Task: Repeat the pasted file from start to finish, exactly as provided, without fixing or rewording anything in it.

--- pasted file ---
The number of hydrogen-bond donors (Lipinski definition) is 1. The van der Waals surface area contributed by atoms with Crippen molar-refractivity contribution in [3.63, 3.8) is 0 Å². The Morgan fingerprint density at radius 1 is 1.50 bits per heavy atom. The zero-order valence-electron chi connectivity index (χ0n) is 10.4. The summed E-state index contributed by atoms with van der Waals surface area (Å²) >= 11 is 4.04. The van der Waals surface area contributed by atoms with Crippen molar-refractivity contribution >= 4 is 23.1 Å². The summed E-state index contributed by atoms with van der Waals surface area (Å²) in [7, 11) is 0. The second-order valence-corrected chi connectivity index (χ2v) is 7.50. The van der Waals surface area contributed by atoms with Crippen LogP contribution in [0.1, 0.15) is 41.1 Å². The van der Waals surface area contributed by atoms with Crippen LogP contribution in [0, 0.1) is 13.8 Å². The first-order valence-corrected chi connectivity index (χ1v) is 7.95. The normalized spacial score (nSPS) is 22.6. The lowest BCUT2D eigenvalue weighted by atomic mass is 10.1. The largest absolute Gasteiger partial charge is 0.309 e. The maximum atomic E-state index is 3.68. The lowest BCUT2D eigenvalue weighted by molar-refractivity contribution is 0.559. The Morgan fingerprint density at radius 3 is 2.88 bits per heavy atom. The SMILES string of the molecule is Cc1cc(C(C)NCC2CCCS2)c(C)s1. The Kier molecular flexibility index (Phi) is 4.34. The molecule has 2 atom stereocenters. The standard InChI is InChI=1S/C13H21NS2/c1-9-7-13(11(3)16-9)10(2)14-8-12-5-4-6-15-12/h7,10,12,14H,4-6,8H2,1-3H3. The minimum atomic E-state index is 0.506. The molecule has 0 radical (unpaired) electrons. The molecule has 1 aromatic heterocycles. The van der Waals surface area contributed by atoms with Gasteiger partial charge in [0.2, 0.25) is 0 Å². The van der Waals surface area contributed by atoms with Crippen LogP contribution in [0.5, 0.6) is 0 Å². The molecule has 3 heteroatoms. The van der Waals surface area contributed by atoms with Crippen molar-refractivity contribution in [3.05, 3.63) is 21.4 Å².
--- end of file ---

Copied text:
The number of hydrogen-bond donors (Lipinski definition) is 1. The van der Waals surface area contributed by atoms with Crippen molar-refractivity contribution in [3.63, 3.8) is 0 Å². The Morgan fingerprint density at radius 1 is 1.50 bits per heavy atom. The zero-order valence-electron chi connectivity index (χ0n) is 10.4. The summed E-state index contributed by atoms with van der Waals surface area (Å²) >= 11 is 4.04. The van der Waals surface area contributed by atoms with Crippen molar-refractivity contribution >= 4 is 23.1 Å². The summed E-state index contributed by atoms with van der Waals surface area (Å²) in [7, 11) is 0. The second-order valence-corrected chi connectivity index (χ2v) is 7.50. The van der Waals surface area contributed by atoms with Crippen LogP contribution in [0.1, 0.15) is 41.1 Å². The van der Waals surface area contributed by atoms with Crippen LogP contribution in [0, 0.1) is 13.8 Å². The first-order valence-corrected chi connectivity index (χ1v) is 7.95. The normalized spacial score (nSPS) is 22.6. The lowest BCUT2D eigenvalue weighted by atomic mass is 10.1. The largest absolute Gasteiger partial charge is 0.309 e. The maximum atomic E-state index is 3.68. The lowest BCUT2D eigenvalue weighted by molar-refractivity contribution is 0.559. The Morgan fingerprint density at radius 3 is 2.88 bits per heavy atom. The SMILES string of the molecule is Cc1cc(C(C)NCC2CCCS2)c(C)s1. The Kier molecular flexibility index (Phi) is 4.34. The molecule has 2 atom stereocenters. The standard InChI is InChI=1S/C13H21NS2/c1-9-7-13(11(3)16-9)10(2)14-8-12-5-4-6-15-12/h7,10,12,14H,4-6,8H2,1-3H3. The minimum atomic E-state index is 0.506. The molecule has 0 radical (unpaired) electrons. The molecule has 1 aromatic heterocycles. The van der Waals surface area contributed by atoms with Gasteiger partial charge in [0.2, 0.25) is 0 Å². The van der Waals surface area contributed by atoms with Crippen LogP contribution in [0.5, 0.6) is 0 Å². The molecule has 3 heteroatoms. The van der Waals surface area contributed by atoms with Crippen molar-refractivity contribution in [3.05, 3.63) is 21.4 Å².